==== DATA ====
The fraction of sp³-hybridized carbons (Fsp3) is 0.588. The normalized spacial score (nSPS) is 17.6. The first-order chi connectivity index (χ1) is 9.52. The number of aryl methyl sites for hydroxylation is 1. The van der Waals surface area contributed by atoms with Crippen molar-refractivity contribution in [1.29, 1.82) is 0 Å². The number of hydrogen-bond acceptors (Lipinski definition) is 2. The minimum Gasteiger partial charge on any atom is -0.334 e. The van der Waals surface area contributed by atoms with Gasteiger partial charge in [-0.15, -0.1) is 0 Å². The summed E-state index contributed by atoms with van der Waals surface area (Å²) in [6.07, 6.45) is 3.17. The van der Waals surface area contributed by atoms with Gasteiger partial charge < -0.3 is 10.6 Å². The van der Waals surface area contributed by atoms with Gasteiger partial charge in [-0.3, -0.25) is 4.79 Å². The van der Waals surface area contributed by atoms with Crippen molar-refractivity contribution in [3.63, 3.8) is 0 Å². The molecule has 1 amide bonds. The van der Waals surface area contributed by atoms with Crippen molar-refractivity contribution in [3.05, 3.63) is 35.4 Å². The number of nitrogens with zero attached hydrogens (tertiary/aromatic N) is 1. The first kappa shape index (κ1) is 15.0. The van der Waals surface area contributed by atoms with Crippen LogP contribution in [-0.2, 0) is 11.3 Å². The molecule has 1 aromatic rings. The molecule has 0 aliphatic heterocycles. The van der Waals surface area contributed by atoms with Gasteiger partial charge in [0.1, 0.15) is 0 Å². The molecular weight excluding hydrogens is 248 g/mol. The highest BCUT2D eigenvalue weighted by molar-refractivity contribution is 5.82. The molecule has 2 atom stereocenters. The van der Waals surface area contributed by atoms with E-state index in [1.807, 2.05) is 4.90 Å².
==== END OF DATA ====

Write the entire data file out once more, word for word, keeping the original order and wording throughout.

The fraction of sp³-hybridized carbons (Fsp3) is 0.588. The normalized spacial score (nSPS) is 17.6. The first-order chi connectivity index (χ1) is 9.52. The number of aryl methyl sites for hydroxylation is 1. The van der Waals surface area contributed by atoms with Crippen molar-refractivity contribution in [1.29, 1.82) is 0 Å². The number of hydrogen-bond acceptors (Lipinski definition) is 2. The minimum Gasteiger partial charge on any atom is -0.334 e. The van der Waals surface area contributed by atoms with Gasteiger partial charge in [-0.15, -0.1) is 0 Å². The summed E-state index contributed by atoms with van der Waals surface area (Å²) in [6.07, 6.45) is 3.17. The van der Waals surface area contributed by atoms with Gasteiger partial charge < -0.3 is 10.6 Å². The van der Waals surface area contributed by atoms with Gasteiger partial charge in [-0.3, -0.25) is 4.79 Å². The van der Waals surface area contributed by atoms with Crippen molar-refractivity contribution in [3.63, 3.8) is 0 Å². The molecule has 1 amide bonds. The van der Waals surface area contributed by atoms with Crippen molar-refractivity contribution in [3.05, 3.63) is 35.4 Å². The number of nitrogens with zero attached hydrogens (tertiary/aromatic N) is 1. The first kappa shape index (κ1) is 15.0. The van der Waals surface area contributed by atoms with Crippen LogP contribution in [-0.2, 0) is 11.3 Å². The molecule has 1 aromatic rings. The molecule has 0 aliphatic heterocycles. The van der Waals surface area contributed by atoms with Gasteiger partial charge in [0.1, 0.15) is 0 Å². The molecular weight excluding hydrogens is 248 g/mol. The highest BCUT2D eigenvalue weighted by molar-refractivity contribution is 5.82. The molecule has 2 atom stereocenters. The van der Waals surface area contributed by atoms with E-state index in [1.807, 2.05) is 4.90 Å².